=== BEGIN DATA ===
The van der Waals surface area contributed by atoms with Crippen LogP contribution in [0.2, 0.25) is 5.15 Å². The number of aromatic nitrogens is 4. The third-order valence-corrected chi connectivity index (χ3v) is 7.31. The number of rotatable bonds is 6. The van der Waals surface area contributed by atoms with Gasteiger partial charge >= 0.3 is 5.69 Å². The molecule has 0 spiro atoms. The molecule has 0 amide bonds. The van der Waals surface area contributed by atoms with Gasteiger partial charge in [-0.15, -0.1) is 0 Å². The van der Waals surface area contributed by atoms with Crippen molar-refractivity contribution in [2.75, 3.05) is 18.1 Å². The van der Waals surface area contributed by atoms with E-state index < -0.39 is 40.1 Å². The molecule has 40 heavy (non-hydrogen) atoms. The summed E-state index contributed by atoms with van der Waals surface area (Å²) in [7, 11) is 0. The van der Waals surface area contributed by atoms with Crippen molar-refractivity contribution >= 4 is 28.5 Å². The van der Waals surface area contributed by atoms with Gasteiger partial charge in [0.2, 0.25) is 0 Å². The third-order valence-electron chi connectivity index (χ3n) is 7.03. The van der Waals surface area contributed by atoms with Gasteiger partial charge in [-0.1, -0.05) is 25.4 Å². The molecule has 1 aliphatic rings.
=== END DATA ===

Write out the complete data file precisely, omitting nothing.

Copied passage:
The van der Waals surface area contributed by atoms with Crippen LogP contribution in [0.2, 0.25) is 5.15 Å². The number of aromatic nitrogens is 4. The third-order valence-corrected chi connectivity index (χ3v) is 7.31. The number of rotatable bonds is 6. The van der Waals surface area contributed by atoms with Gasteiger partial charge >= 0.3 is 5.69 Å². The molecule has 0 spiro atoms. The molecule has 0 amide bonds. The van der Waals surface area contributed by atoms with Gasteiger partial charge in [-0.15, -0.1) is 0 Å². The van der Waals surface area contributed by atoms with Crippen molar-refractivity contribution in [2.75, 3.05) is 18.1 Å². The van der Waals surface area contributed by atoms with E-state index < -0.39 is 40.1 Å². The molecule has 40 heavy (non-hydrogen) atoms. The summed E-state index contributed by atoms with van der Waals surface area (Å²) in [7, 11) is 0. The van der Waals surface area contributed by atoms with Crippen molar-refractivity contribution >= 4 is 28.5 Å². The van der Waals surface area contributed by atoms with Gasteiger partial charge in [0.2, 0.25) is 0 Å². The third-order valence-electron chi connectivity index (χ3n) is 7.03. The van der Waals surface area contributed by atoms with Gasteiger partial charge in [-0.1, -0.05) is 25.4 Å². The molecule has 1 aliphatic rings.